Can aquaculture go all-in on AI?

Bonnie Waycott

High-tech solutions like artificial intelligence are making inroads in aquaculture. Can AI drive further growth?

CELL in use with red sea bream farmers in Japan. Photos courtesy of Umitron.

Aquaculture has long depended on the intuition and experience of farmers in areas such as feeding or disease prediction. Today some companies are harnessing the power of artificial intelligence (AI) to improve operations.

In Japan, where the population is aging and the workforce is shrinking, efficient farming operations are crucial. Umitron, an aquaculture technology provider in Japan and Singapore, offers data platforms using IoT, satellite remote sensing and AI. One of its recent solutions is UMITRON CELL (CELL), a smart fish feeder that holds 400 kg of feed and includes a solar-power management system, onboard computer, weight sensors, dispensing motor and a camera for observing fish 24 hours a day. The feeder is remotely controlled and fish videos are monitored with a smartphone or desktop computer.

“CELL’s development came from discussions with farmers who struggled to monitor all their cages and feed the correct amount each day,” said Andy Davison, product manager at Umitron. “They didn’t typically take weekends or holidays since they needed to visit their fish cages every day to feed the fish and monitor their condition. CELL allows them to accurately manage their feed and stay onshore occasionally while still monitoring their fish.”

CELL is installed on cages and allows farmers to check a live stream or saved video data. The farmer can adjust the feeder’s timing and amount settings to fine-tune feeding, and check historical feeding and fish data to see the amount of feed used over the past day, week or month. The system is remotely powered by a solar panel connected to a battery. CELL is now being used in tandem with Umitron’s latest AI-powered algorithm Fish Appetite Index (FAI), a real-time ocean-based fish appetite detection system in which machine-learning algorithms analyze video data collected directly from farm sites to calculate fish appetite. Farmers can check FAI metrics to determine when their fish are hungry or full and adjust feeding accordingly.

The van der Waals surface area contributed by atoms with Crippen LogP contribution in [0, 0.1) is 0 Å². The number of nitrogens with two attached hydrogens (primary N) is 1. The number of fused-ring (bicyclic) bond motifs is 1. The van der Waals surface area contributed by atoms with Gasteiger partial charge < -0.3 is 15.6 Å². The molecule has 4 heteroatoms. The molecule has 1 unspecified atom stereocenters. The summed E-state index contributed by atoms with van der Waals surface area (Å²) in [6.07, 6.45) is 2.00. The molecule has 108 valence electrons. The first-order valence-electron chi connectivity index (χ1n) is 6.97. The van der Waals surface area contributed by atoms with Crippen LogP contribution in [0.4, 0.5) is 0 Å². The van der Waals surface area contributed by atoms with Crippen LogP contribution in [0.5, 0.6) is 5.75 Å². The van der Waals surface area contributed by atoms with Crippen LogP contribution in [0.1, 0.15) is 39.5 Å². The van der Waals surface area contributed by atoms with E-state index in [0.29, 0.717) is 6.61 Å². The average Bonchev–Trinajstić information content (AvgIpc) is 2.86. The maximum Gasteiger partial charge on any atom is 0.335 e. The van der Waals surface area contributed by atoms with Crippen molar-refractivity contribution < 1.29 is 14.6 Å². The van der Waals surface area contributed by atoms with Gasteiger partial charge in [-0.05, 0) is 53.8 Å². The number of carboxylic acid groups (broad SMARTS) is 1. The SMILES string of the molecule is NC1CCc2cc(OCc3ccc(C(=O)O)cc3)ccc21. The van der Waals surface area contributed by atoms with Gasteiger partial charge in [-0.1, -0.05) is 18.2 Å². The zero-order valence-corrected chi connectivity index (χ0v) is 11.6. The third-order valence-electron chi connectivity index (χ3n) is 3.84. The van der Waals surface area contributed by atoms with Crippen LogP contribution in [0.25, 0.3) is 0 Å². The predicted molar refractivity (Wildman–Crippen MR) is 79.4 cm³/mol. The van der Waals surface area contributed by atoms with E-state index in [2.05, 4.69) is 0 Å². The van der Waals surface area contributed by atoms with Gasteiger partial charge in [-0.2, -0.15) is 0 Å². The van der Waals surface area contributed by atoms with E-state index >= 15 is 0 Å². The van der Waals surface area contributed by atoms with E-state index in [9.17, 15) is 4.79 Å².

Farmers can check FAI metrics remotely to adjust feeding schedules according to fish behavior.

“They can obtain more information on their fish’s behavior and move toward data-driven decision-making to further optimize feeding schedules,” said Davison. “FAI reduces wasted feed, improves profitability and environmental sustainability, and offers a better work life by eliminating the need to be out on the water in dangerous conditions. It also reduces the need for every employee to be a feeding expert and frees workers to focus on other tasks that improve fish welfare.”

Japan has a robust environmental regulatory system for aquaculture and requires permits that specify the size and location of offshore farms. Davison says that with more efficient feeding and data collection, it may also become possible to specify precisely how many farms should be located in a given area, potentially allowing aquaculture to use available space more efficiently.

Meanwhile, other firms are also tapping into the potential of AI. Aquaconnect, a startup in India, is helping shrimp farmers predict disease and enhance water quality with its mobile application FarmMOJO. The tool uses machine-learning technology to provide insights and suggest appropriate steps.

“Smart technology is key to better productivity and disease management. It accelerates rapid detection, real-time reporting and data-driven decision-making,” said Rajamanohar Somasundaram, CEO and co-founder.